BC Election 'too close to call'

The poll, which concluded Saturday May 6th, has the NDP (40%) and Liberals (39%) in a statistical dead heat among decided voters.
The poll, which concluded Saturday May 6th, has the NDP (40%) and Liberals (39%) in a statistical dead heat among decided voters.

A new Ipsos poll conducted using a dual online and phone methodology reveals an election that remains tight and too close to call.

The poll, which concluded Saturday May 6th, has the NDP (40%) and Liberals (39%) in a statistical dead heat among decided voters. The Green Party has 17% support, while 4% support other parties. These results exclude the 16% of British Columbians who are undecided or express no preference.

There have been some shifts since our post debate poll (Apr 27-30) released one week ago today that also showed a very close race. The Greens are the party on the rise (up 3 points from 14%), while the Liberals have seen the most decline (down 4 points from 43%). The NDP are down one point from a week ago (from 41%). The level of undecided/no preference has dropped a little as well (down 4 points from 20%).

The popular vote is too close to call, and making a seat prediction is even more precarious. Popular vote often does not correlate well with seat outcomes. Regional trends don’t impact ridings equally. At a riding level, incumbency has an impact and so does the Get Out the Vote efforts of the parties.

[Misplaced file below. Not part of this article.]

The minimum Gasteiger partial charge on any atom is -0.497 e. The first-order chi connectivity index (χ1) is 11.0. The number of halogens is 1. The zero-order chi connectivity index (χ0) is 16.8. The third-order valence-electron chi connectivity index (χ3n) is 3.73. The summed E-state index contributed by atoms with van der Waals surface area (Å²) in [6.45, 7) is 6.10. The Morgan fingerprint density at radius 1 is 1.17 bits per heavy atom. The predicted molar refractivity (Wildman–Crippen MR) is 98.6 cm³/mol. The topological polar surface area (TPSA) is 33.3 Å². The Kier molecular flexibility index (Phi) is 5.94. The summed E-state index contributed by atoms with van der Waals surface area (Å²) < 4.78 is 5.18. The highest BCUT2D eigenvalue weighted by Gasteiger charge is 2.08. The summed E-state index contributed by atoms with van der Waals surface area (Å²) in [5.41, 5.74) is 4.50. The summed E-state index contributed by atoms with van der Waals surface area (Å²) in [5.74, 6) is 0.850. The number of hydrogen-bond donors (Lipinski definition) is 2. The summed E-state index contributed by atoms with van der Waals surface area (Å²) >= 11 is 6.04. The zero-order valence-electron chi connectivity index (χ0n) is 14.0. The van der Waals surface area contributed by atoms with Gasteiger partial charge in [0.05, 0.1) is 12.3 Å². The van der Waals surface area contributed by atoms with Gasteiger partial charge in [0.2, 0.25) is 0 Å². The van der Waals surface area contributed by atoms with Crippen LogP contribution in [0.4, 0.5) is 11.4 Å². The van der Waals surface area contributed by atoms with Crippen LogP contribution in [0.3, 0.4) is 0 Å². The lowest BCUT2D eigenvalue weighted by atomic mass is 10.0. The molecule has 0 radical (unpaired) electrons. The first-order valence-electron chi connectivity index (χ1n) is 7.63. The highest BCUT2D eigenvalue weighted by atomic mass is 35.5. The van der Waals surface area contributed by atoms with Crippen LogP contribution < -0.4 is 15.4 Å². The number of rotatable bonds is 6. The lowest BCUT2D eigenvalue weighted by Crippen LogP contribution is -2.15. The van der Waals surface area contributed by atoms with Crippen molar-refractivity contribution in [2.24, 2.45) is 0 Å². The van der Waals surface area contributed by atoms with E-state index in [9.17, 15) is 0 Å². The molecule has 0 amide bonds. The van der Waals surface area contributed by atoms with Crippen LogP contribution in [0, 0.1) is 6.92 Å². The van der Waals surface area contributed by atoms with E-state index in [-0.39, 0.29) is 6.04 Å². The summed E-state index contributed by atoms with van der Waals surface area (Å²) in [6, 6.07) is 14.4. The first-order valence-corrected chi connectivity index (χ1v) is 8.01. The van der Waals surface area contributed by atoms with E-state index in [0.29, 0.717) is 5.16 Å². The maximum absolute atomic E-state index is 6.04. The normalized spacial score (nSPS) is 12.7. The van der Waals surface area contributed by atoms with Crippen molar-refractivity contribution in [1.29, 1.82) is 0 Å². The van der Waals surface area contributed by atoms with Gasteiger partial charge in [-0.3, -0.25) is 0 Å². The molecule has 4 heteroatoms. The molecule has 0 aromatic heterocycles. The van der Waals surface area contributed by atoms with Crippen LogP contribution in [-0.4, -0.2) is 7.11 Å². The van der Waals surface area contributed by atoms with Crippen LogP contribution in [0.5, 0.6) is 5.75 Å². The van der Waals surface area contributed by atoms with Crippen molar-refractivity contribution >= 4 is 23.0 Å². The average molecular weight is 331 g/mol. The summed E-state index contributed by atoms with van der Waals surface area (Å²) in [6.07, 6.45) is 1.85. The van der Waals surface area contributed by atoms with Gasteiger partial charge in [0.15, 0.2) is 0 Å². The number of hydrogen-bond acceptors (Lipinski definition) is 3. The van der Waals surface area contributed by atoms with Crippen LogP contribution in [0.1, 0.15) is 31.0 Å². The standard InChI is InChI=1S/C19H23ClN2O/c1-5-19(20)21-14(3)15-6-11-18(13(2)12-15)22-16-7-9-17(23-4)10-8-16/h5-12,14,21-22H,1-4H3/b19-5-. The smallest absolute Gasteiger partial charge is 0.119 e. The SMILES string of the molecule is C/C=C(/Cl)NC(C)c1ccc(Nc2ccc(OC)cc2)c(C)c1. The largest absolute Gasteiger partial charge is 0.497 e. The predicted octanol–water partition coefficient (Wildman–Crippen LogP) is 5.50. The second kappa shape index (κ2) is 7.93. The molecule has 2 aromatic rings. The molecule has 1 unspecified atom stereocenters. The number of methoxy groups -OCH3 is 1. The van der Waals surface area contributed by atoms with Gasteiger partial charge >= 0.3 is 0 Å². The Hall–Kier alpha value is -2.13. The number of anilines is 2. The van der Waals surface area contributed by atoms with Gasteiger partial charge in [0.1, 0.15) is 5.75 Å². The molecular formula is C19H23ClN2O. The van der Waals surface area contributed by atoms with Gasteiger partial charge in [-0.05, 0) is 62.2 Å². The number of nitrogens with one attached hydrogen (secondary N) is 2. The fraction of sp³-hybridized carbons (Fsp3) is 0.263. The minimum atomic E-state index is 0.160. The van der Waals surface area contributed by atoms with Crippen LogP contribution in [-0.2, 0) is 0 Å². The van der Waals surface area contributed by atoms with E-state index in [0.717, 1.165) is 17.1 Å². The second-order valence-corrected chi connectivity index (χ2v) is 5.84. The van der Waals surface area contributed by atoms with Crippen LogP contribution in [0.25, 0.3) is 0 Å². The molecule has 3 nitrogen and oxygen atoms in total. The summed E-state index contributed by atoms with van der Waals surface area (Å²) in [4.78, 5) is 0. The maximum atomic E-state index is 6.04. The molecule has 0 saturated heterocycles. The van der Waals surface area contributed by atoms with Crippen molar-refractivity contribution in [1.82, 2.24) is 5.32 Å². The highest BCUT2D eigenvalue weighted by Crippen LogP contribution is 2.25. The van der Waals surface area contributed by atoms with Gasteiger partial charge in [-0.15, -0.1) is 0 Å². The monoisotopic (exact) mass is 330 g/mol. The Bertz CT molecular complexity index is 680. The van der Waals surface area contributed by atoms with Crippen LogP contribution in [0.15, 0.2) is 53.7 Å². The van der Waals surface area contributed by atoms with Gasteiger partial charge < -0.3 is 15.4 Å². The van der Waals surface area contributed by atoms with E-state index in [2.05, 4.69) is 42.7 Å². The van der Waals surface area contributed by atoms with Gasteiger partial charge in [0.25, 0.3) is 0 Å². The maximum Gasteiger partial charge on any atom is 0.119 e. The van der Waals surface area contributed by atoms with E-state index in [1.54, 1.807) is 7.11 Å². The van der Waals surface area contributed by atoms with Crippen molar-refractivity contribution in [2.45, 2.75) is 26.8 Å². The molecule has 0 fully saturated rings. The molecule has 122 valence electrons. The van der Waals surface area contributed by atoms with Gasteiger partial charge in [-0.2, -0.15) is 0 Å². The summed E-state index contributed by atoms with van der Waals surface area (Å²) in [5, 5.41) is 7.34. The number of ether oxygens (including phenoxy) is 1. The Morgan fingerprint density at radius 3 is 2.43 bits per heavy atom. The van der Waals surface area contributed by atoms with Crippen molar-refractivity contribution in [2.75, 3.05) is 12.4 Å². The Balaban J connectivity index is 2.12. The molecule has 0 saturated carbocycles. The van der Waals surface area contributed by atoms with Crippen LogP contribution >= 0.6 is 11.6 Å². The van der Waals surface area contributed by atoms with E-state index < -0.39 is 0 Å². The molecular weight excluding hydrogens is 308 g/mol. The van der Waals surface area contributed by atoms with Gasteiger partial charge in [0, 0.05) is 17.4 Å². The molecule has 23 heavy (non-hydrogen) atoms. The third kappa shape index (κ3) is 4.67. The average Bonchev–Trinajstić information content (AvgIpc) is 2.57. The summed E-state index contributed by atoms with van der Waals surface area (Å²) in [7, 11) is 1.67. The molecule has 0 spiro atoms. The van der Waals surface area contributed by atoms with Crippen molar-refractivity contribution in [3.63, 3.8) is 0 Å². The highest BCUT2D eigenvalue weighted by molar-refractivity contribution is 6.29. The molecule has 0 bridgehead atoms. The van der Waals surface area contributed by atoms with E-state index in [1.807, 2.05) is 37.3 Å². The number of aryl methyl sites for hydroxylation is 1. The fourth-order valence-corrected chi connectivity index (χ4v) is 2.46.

The biggest factor on Election Day (and advance polls) is which voters actually turn up to cast their ballot. With more than four-in-ten voters choosing to abstain in the past few BC elections, this can have a substantial impact on the results.

In 2013 it was clear that BC Liberals, fearing an NDP victory, turned out, while NDP voters, especially younger NDP voters, did not. Our current vote turnout model suggests that the BC Liberals will benefit from a lower voter turnout and that the popular vote remains close as turnout goes up.

As in 2013, the BC Liberals lead with older voters (by 6 points among 55+ years) and the NDP leads among younger voters (by 9 points among 18-34 years). However, adjusting the poll results for age turnout from the last election only makes things tighter (40% Liberal, 40% NDP). And as the federal election showed, past turnout is not always a good predictor of future turnout.

As in past elections, Green vote is the softest. Green voters are just as likely as other voters to say they will vote (74% rate 10 on a 10 point scale vs. 71% Liberals, 73% NDP), but they are less likely to say their mind is made up (55% 9-10 vs. 67% Liberal, 64% NDP) and less likely to think their vote really matters in this election (44% 9-10 vs. 57% Liberal, 57% NDP).

A Green shift, assuming they do vote, is most likely to benefit the NDP as Green voters throughout the campaign have preferred the NDP over the Liberals by a wide margin as their second choice.

BC voters head to the polls Tuesday, May 9 to elect the next to the Legislative Assembly in Victoria.

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